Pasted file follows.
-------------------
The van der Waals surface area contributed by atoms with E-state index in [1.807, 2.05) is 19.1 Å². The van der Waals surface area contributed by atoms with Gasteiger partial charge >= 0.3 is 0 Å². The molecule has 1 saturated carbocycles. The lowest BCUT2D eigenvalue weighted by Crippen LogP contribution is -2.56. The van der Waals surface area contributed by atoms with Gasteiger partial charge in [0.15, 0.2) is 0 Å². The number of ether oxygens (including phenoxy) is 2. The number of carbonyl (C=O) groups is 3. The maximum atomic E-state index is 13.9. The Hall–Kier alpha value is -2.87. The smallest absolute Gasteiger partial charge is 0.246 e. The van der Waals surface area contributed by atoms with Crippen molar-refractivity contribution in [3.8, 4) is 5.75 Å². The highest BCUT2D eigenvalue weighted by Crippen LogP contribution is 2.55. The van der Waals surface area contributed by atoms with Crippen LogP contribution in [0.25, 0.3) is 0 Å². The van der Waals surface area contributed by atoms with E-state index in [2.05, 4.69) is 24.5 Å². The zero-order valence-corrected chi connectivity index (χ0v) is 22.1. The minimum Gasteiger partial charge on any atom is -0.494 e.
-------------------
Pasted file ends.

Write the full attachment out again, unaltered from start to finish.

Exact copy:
The van der Waals surface area contributed by atoms with E-state index in [1.807, 2.05) is 19.1 Å². The van der Waals surface area contributed by atoms with Gasteiger partial charge >= 0.3 is 0 Å². The molecule has 1 saturated carbocycles. The lowest BCUT2D eigenvalue weighted by Crippen LogP contribution is -2.56. The van der Waals surface area contributed by atoms with Gasteiger partial charge in [0.15, 0.2) is 0 Å². The number of ether oxygens (including phenoxy) is 2. The number of carbonyl (C=O) groups is 3. The maximum atomic E-state index is 13.9. The Hall–Kier alpha value is -2.87. The smallest absolute Gasteiger partial charge is 0.246 e. The van der Waals surface area contributed by atoms with Crippen molar-refractivity contribution in [3.8, 4) is 5.75 Å². The highest BCUT2D eigenvalue weighted by Crippen LogP contribution is 2.55. The van der Waals surface area contributed by atoms with Crippen LogP contribution in [0.25, 0.3) is 0 Å². The van der Waals surface area contributed by atoms with E-state index in [2.05, 4.69) is 24.5 Å². The zero-order valence-corrected chi connectivity index (χ0v) is 22.1. The minimum Gasteiger partial charge on any atom is -0.494 e.